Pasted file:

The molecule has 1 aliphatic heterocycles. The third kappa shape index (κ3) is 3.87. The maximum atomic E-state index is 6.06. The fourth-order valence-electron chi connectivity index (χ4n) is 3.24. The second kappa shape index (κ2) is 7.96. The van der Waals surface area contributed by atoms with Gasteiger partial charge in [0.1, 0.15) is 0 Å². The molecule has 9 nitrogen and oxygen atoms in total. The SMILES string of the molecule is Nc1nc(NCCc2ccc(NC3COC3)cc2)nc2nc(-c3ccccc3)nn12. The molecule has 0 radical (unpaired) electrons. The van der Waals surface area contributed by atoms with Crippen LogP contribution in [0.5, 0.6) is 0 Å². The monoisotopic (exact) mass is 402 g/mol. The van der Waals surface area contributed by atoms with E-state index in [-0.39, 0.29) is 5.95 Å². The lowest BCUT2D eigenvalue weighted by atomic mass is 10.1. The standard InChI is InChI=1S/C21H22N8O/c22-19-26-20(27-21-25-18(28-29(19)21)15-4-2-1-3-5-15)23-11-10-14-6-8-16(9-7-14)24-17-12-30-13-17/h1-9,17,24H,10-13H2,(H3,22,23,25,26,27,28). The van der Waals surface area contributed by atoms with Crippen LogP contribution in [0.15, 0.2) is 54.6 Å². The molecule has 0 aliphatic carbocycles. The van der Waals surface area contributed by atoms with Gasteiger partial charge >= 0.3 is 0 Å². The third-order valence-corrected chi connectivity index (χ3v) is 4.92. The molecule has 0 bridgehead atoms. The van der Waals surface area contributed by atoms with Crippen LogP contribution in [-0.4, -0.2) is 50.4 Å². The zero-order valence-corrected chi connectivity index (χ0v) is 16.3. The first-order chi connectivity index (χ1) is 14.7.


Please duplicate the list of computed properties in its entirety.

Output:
The molecule has 1 aliphatic heterocycles. The third kappa shape index (κ3) is 3.87. The maximum atomic E-state index is 6.06. The fourth-order valence-electron chi connectivity index (χ4n) is 3.24. The second kappa shape index (κ2) is 7.96. The van der Waals surface area contributed by atoms with Gasteiger partial charge in [0.1, 0.15) is 0 Å². The molecule has 9 nitrogen and oxygen atoms in total. The SMILES string of the molecule is Nc1nc(NCCc2ccc(NC3COC3)cc2)nc2nc(-c3ccccc3)nn12. The molecule has 0 radical (unpaired) electrons. The van der Waals surface area contributed by atoms with Crippen LogP contribution in [0.5, 0.6) is 0 Å². The monoisotopic (exact) mass is 402 g/mol. The van der Waals surface area contributed by atoms with E-state index in [-0.39, 0.29) is 5.95 Å². The lowest BCUT2D eigenvalue weighted by atomic mass is 10.1. The standard InChI is InChI=1S/C21H22N8O/c22-19-26-20(27-21-25-18(28-29(19)21)15-4-2-1-3-5-15)23-11-10-14-6-8-16(9-7-14)24-17-12-30-13-17/h1-9,17,24H,10-13H2,(H3,22,23,25,26,27,28). The van der Waals surface area contributed by atoms with Crippen LogP contribution in [0.15, 0.2) is 54.6 Å². The molecule has 0 aliphatic carbocycles. The van der Waals surface area contributed by atoms with Gasteiger partial charge >= 0.3 is 0 Å². The third-order valence-corrected chi connectivity index (χ3v) is 4.92. The molecule has 0 bridgehead atoms. The van der Waals surface area contributed by atoms with Crippen LogP contribution in [-0.4, -0.2) is 50.4 Å². The zero-order valence-corrected chi connectivity index (χ0v) is 16.3. The first-order chi connectivity index (χ1) is 14.7.